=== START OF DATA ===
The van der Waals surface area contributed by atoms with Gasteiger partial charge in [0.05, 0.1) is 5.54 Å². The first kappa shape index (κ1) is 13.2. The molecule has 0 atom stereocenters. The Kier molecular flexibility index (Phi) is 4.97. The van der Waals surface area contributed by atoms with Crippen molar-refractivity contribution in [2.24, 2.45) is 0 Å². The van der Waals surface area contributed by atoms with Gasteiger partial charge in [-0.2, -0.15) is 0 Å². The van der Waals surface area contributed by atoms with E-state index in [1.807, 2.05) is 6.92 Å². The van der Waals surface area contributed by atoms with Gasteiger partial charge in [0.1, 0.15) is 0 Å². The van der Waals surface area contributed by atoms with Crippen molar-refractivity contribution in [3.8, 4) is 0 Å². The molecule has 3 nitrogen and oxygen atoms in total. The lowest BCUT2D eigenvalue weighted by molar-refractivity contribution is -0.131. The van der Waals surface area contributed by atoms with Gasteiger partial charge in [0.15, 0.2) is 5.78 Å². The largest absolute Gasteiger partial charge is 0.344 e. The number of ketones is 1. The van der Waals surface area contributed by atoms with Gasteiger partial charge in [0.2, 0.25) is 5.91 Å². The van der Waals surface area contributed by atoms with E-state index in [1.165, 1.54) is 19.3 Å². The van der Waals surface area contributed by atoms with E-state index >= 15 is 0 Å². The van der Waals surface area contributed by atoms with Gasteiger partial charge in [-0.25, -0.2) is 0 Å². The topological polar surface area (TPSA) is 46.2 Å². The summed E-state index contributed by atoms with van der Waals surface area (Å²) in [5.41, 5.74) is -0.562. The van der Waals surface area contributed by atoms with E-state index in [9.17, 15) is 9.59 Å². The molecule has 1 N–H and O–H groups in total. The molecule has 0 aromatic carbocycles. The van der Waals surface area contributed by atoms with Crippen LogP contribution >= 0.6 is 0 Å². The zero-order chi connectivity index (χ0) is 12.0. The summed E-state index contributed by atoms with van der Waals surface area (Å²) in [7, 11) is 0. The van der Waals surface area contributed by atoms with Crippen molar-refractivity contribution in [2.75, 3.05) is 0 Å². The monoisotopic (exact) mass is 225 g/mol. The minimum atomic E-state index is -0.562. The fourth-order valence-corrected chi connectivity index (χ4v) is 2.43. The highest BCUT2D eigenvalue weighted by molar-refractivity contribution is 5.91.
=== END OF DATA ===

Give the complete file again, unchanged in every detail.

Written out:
The van der Waals surface area contributed by atoms with Gasteiger partial charge in [0.05, 0.1) is 5.54 Å². The first kappa shape index (κ1) is 13.2. The molecule has 0 atom stereocenters. The Kier molecular flexibility index (Phi) is 4.97. The van der Waals surface area contributed by atoms with Crippen molar-refractivity contribution in [2.24, 2.45) is 0 Å². The van der Waals surface area contributed by atoms with Gasteiger partial charge in [-0.2, -0.15) is 0 Å². The van der Waals surface area contributed by atoms with E-state index in [1.807, 2.05) is 6.92 Å². The van der Waals surface area contributed by atoms with Gasteiger partial charge in [0.1, 0.15) is 0 Å². The van der Waals surface area contributed by atoms with Crippen molar-refractivity contribution in [3.8, 4) is 0 Å². The molecule has 3 nitrogen and oxygen atoms in total. The lowest BCUT2D eigenvalue weighted by molar-refractivity contribution is -0.131. The van der Waals surface area contributed by atoms with Gasteiger partial charge in [0.15, 0.2) is 5.78 Å². The largest absolute Gasteiger partial charge is 0.344 e. The number of ketones is 1. The van der Waals surface area contributed by atoms with Gasteiger partial charge in [0.2, 0.25) is 5.91 Å². The van der Waals surface area contributed by atoms with E-state index in [1.165, 1.54) is 19.3 Å². The van der Waals surface area contributed by atoms with E-state index >= 15 is 0 Å². The van der Waals surface area contributed by atoms with Gasteiger partial charge in [-0.25, -0.2) is 0 Å². The topological polar surface area (TPSA) is 46.2 Å². The summed E-state index contributed by atoms with van der Waals surface area (Å²) in [5.41, 5.74) is -0.562. The van der Waals surface area contributed by atoms with E-state index in [9.17, 15) is 9.59 Å². The molecule has 1 N–H and O–H groups in total. The molecule has 0 aromatic carbocycles. The van der Waals surface area contributed by atoms with Crippen LogP contribution >= 0.6 is 0 Å². The zero-order chi connectivity index (χ0) is 12.0. The summed E-state index contributed by atoms with van der Waals surface area (Å²) in [7, 11) is 0. The van der Waals surface area contributed by atoms with Crippen molar-refractivity contribution in [2.75, 3.05) is 0 Å². The monoisotopic (exact) mass is 225 g/mol. The minimum atomic E-state index is -0.562. The fourth-order valence-corrected chi connectivity index (χ4v) is 2.43. The highest BCUT2D eigenvalue weighted by molar-refractivity contribution is 5.91.